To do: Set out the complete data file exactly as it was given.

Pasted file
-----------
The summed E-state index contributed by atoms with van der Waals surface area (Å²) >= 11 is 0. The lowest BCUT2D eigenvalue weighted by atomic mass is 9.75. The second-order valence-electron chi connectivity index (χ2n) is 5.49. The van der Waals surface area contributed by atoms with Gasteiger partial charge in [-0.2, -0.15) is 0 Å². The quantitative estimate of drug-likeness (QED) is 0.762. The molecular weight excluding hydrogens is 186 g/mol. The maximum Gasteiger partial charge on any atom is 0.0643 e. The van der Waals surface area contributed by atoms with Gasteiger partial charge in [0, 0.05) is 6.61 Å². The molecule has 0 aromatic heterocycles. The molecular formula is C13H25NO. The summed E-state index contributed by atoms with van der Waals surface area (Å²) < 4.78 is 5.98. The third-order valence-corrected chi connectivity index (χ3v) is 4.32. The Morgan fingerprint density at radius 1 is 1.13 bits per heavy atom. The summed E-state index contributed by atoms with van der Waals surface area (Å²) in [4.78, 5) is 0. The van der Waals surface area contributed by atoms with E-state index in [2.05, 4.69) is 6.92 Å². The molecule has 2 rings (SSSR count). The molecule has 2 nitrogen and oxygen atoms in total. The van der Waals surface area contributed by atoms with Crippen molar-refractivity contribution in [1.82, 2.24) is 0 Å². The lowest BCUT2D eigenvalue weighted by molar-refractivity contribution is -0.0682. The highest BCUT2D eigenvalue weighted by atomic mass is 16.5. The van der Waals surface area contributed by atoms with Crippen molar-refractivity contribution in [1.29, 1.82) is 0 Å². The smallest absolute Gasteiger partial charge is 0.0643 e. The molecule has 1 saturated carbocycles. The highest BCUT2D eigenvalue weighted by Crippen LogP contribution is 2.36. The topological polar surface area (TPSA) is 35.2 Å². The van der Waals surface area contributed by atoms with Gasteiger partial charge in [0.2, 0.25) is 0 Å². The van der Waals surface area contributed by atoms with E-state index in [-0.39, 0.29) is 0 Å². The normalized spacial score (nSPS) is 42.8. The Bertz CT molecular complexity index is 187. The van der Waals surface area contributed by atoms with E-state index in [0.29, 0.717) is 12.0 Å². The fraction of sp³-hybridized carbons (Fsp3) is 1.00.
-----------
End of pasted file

The summed E-state index contributed by atoms with van der Waals surface area (Å²) >= 11 is 0. The lowest BCUT2D eigenvalue weighted by atomic mass is 9.75. The second-order valence-electron chi connectivity index (χ2n) is 5.49. The van der Waals surface area contributed by atoms with Gasteiger partial charge in [-0.2, -0.15) is 0 Å². The quantitative estimate of drug-likeness (QED) is 0.762. The molecular weight excluding hydrogens is 186 g/mol. The maximum Gasteiger partial charge on any atom is 0.0643 e. The van der Waals surface area contributed by atoms with Gasteiger partial charge in [0, 0.05) is 6.61 Å². The molecule has 0 aromatic heterocycles. The molecular formula is C13H25NO. The summed E-state index contributed by atoms with van der Waals surface area (Å²) < 4.78 is 5.98. The third-order valence-corrected chi connectivity index (χ3v) is 4.32. The Morgan fingerprint density at radius 1 is 1.13 bits per heavy atom. The summed E-state index contributed by atoms with van der Waals surface area (Å²) in [4.78, 5) is 0. The van der Waals surface area contributed by atoms with E-state index in [2.05, 4.69) is 6.92 Å². The molecule has 2 rings (SSSR count). The molecule has 2 nitrogen and oxygen atoms in total. The van der Waals surface area contributed by atoms with Crippen molar-refractivity contribution in [1.82, 2.24) is 0 Å². The lowest BCUT2D eigenvalue weighted by molar-refractivity contribution is -0.0682. The highest BCUT2D eigenvalue weighted by atomic mass is 16.5. The van der Waals surface area contributed by atoms with Crippen molar-refractivity contribution in [1.29, 1.82) is 0 Å². The smallest absolute Gasteiger partial charge is 0.0643 e. The molecule has 1 saturated carbocycles. The highest BCUT2D eigenvalue weighted by Crippen LogP contribution is 2.36. The topological polar surface area (TPSA) is 35.2 Å². The van der Waals surface area contributed by atoms with Gasteiger partial charge in [0.2, 0.25) is 0 Å². The van der Waals surface area contributed by atoms with E-state index in [-0.39, 0.29) is 0 Å². The normalized spacial score (nSPS) is 42.8. The Bertz CT molecular complexity index is 187. The van der Waals surface area contributed by atoms with E-state index in [0.29, 0.717) is 12.0 Å². The fraction of sp³-hybridized carbons (Fsp3) is 1.00.